Plans to usher in a new era for students attending the North End-based Lincoln and Brightwood schools took a giant leap forward today with a groundbreaking ceremony to mark the building of a 150,500 square foot building that will house both schools, utilizing the school within a school design.
The new building will be located at 255 Plainfield Street, adjacent to Chestnut Accelerated Middle School. Construction is expected to take 24 months and is made possible largely by funding from the Massachusetts School Building Authority, which last year approved state reimbursements of up to 80 percent of all eligible construction costs. Total project cost is $82 million.
Construction of the new school will utilize the “school within a school design,” consolidating Brightwood School on Plainfield Street (built in 1898) and Lincoln School on Chestnut Street (built in 1910) into a single building. The school will serve 800 students from pre-kindergarten through grade fifth grade. Under the design concept, each school will have its own entrance and maintain its own identity. The schools will share a gym, cafeteria, media center, soccer field and mechanical systems. Each will still have its own staff. Construction is expected to take 24 months.
Mayor Domenic J. Sarno stated, “Again, this is the first of its kind to be built not only here in Springfield, but the state too. I am so appreciative of the outstanding partnership we have with the Massachusetts School Building Authority. Our relationship and trust has led my Administration to build new schools and renovate/upgrade our other schools to the tune of $616 million – the most in the state. These efforts along with our teachers and Superintendent Dan Warwick’s team have made for a much improved educational system for our students and families.”
“The groundbreaking of the Brightwood-Lincoln School is the start of a new and exciting time for students, teachers, and the entire Springfield community,” said Massachusetts State Treasurer and Receiver General Deborah B. Goldberg. “The Massachusetts School Building Authority looks forward to the completion of this project and creating a 21st century learning environment.”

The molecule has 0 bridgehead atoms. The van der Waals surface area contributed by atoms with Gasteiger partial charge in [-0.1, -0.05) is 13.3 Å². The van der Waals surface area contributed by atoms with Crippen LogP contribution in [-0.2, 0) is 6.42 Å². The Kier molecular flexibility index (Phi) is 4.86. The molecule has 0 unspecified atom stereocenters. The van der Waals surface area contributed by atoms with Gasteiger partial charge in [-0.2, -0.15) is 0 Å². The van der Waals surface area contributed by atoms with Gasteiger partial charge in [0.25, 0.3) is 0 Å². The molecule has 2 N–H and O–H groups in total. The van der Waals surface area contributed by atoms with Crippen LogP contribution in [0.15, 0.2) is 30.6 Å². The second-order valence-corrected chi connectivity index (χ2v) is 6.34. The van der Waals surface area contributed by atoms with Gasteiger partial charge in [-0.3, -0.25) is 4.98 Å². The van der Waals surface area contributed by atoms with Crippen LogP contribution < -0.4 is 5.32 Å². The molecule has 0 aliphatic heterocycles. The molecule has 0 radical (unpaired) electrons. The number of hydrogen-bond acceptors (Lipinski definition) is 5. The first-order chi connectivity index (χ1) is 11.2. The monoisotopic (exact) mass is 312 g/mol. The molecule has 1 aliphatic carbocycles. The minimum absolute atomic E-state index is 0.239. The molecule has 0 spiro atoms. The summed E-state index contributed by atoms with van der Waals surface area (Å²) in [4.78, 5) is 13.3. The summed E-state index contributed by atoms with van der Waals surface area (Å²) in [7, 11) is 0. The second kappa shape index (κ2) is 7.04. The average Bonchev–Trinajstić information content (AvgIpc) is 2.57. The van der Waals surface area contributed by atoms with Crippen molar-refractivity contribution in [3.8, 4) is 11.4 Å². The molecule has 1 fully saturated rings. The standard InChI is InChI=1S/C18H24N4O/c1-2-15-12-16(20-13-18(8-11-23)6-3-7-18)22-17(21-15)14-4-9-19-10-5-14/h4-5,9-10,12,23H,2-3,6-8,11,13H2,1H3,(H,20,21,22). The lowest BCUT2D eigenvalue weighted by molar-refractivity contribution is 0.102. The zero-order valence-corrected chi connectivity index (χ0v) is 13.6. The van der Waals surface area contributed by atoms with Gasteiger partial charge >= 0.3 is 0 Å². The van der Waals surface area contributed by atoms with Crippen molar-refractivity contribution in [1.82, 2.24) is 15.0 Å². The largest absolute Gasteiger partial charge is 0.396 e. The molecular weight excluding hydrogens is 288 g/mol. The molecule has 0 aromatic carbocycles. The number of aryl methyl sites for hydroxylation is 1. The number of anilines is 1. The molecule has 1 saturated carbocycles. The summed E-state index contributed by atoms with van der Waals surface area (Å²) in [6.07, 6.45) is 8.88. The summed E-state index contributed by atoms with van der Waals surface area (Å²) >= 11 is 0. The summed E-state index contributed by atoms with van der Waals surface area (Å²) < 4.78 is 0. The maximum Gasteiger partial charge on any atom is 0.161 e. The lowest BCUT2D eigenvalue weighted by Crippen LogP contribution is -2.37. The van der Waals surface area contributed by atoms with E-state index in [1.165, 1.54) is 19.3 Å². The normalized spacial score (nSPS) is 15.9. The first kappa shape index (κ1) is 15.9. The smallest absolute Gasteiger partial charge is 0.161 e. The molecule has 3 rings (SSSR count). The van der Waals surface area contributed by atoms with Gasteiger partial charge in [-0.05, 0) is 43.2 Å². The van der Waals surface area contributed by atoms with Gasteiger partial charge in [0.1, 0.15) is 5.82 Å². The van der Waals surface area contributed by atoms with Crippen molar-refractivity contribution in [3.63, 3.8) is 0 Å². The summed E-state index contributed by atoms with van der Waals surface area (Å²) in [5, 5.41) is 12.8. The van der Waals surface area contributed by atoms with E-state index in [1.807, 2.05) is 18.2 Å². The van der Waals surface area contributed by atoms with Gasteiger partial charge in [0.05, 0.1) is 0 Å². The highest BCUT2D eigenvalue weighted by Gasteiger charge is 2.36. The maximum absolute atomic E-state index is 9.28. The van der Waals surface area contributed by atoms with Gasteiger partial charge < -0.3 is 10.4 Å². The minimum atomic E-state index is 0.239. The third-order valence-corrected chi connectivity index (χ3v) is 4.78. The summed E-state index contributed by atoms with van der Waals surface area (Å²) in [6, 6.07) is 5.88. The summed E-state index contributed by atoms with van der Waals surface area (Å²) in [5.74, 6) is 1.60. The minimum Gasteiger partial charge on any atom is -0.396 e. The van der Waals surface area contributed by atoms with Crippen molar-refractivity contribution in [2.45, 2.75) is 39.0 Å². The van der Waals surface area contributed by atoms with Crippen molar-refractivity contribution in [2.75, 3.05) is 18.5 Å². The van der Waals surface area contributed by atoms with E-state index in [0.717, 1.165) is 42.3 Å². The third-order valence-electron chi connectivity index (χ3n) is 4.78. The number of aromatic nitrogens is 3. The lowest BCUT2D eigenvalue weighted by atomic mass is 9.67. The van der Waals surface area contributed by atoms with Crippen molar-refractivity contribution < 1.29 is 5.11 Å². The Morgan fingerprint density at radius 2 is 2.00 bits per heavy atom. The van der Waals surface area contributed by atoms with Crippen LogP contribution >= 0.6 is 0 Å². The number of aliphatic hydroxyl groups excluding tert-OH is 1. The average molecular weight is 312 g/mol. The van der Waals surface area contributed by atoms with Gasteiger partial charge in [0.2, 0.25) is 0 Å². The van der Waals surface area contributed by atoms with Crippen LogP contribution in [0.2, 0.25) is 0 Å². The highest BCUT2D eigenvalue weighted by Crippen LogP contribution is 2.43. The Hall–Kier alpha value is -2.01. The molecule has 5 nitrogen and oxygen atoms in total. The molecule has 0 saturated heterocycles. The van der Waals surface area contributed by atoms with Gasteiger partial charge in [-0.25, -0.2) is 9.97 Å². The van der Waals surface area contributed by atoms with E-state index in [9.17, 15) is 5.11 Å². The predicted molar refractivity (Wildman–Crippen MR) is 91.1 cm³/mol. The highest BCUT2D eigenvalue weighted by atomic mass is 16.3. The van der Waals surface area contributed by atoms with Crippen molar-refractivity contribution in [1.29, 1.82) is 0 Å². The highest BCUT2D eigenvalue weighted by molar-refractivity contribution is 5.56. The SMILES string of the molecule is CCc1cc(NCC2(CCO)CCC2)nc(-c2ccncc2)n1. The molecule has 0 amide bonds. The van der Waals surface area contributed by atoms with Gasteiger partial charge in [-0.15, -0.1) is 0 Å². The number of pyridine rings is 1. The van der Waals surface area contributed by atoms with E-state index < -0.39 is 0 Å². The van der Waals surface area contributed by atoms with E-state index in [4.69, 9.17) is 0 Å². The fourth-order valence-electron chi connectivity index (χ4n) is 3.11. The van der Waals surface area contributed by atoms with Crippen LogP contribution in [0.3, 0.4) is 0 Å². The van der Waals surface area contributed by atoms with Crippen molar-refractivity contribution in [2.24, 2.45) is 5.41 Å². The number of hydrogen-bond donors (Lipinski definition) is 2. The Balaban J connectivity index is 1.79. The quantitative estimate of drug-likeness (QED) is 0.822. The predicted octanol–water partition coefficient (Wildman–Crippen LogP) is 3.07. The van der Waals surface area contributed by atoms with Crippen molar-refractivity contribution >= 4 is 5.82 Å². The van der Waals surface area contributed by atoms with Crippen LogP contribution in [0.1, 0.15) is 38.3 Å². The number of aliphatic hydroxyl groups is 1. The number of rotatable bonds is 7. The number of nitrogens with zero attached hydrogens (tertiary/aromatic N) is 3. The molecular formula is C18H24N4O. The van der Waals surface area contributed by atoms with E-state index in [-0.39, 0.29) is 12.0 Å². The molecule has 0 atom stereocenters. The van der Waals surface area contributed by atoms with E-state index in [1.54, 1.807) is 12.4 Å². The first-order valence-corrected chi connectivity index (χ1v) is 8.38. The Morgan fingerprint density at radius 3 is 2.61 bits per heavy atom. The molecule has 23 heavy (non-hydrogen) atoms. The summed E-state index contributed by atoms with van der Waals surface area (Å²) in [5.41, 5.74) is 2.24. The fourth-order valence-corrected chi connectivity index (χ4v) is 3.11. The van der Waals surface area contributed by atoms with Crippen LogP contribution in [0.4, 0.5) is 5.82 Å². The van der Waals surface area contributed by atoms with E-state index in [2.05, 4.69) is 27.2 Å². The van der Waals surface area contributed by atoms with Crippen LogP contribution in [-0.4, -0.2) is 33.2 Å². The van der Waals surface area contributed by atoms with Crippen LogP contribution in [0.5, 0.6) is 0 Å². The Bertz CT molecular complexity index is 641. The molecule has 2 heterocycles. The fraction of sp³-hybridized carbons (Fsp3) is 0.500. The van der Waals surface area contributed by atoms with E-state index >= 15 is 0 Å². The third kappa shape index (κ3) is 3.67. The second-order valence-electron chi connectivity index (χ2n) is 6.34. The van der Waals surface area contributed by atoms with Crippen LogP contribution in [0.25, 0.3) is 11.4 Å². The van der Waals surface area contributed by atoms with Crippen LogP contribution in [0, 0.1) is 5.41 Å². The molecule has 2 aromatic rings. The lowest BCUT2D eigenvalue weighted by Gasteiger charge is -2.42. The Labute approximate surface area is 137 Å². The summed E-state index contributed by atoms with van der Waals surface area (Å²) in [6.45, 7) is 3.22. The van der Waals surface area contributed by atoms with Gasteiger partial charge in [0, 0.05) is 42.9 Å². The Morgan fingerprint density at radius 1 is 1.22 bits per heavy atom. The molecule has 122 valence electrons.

Superintendent of Schools Daniel Warwick said students and staff have had to make the best of the old buildings for far too long. “In true Springfield fashion, our staff, students and families have continued to make strides while being housed in these buildings, which were built at the turn of the century and are certainly outdated and run down. I’m so thrilled that they will soon have state-of-the-art conditions, facilities and resources to enhance the teaching and learning experience at these schools,” said Warwick. “Our students and staff deserve the very best and we are grateful to the MSBSA for once again stepping in on behalf of our families. We are also grateful to Mayor Sarno for his tireless support, leadership and work with the MSBA, which has resulted in more than $600 million in funding for not only new schools but also school renovations and improvements.”
School Committee Member Maria Perez said, “This is such a wonderful development for our neighborhood. The kids will have a beautiful new school and I’m so excited they will finally have a cafeteria where they can eat their lunches,” said School Committeewoman Maria Perez. “I’m excited for the entire North End because not only will the school be used by students but also by the community. It’s been important to include the voices of the North End residents in this process and I am grateful that the school department and City have done that.”
Director of Capital Asset Peter Garvey said, “The project actually started in September of 2015 when a team from the MSBA conducted a senior study to examine both the facility condition and the programmatic issues. This is not just a building but an educational facility and community center. The project team focused on the education component and concentrated on the relationships within the building. The team also looked at how the building would fit into the community and how it would impact traffic.”